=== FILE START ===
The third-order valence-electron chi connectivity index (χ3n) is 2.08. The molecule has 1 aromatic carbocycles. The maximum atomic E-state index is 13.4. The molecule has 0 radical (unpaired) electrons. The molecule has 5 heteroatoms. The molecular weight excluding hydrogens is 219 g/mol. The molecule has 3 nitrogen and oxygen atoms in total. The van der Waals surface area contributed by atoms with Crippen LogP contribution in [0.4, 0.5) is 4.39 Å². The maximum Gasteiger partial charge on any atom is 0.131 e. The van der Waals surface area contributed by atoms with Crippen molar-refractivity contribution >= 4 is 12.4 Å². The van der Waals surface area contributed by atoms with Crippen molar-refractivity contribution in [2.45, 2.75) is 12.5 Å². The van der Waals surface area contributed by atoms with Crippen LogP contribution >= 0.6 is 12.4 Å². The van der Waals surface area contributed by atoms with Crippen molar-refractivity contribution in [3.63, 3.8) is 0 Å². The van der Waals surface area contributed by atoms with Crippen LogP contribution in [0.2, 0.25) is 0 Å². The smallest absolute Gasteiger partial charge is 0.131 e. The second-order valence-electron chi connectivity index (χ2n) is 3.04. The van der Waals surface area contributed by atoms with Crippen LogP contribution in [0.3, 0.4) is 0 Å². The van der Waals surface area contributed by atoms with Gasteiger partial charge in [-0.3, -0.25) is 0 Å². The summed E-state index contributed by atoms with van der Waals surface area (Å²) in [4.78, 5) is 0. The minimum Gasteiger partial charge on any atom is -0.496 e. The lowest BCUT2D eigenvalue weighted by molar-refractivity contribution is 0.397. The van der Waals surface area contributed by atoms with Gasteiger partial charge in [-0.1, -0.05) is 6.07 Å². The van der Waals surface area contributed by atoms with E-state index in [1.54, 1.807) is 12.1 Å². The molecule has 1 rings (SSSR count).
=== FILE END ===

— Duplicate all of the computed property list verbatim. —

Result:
The third-order valence-electron chi connectivity index (χ3n) is 2.08. The molecule has 1 aromatic carbocycles. The maximum atomic E-state index is 13.4. The molecule has 0 radical (unpaired) electrons. The molecule has 5 heteroatoms. The molecular weight excluding hydrogens is 219 g/mol. The molecule has 3 nitrogen and oxygen atoms in total. The van der Waals surface area contributed by atoms with Crippen LogP contribution in [0.4, 0.5) is 4.39 Å². The maximum Gasteiger partial charge on any atom is 0.131 e. The van der Waals surface area contributed by atoms with Crippen molar-refractivity contribution >= 4 is 12.4 Å². The van der Waals surface area contributed by atoms with Crippen molar-refractivity contribution in [2.45, 2.75) is 12.5 Å². The van der Waals surface area contributed by atoms with Crippen LogP contribution >= 0.6 is 12.4 Å². The van der Waals surface area contributed by atoms with Crippen molar-refractivity contribution in [3.63, 3.8) is 0 Å². The van der Waals surface area contributed by atoms with Crippen LogP contribution in [0.2, 0.25) is 0 Å². The smallest absolute Gasteiger partial charge is 0.131 e. The second-order valence-electron chi connectivity index (χ2n) is 3.04. The van der Waals surface area contributed by atoms with Crippen LogP contribution in [0.3, 0.4) is 0 Å². The van der Waals surface area contributed by atoms with Gasteiger partial charge in [-0.3, -0.25) is 0 Å². The summed E-state index contributed by atoms with van der Waals surface area (Å²) in [4.78, 5) is 0. The minimum Gasteiger partial charge on any atom is -0.496 e. The lowest BCUT2D eigenvalue weighted by molar-refractivity contribution is 0.397. The van der Waals surface area contributed by atoms with Gasteiger partial charge in [-0.1, -0.05) is 6.07 Å². The van der Waals surface area contributed by atoms with E-state index in [1.54, 1.807) is 12.1 Å². The molecule has 1 rings (SSSR count).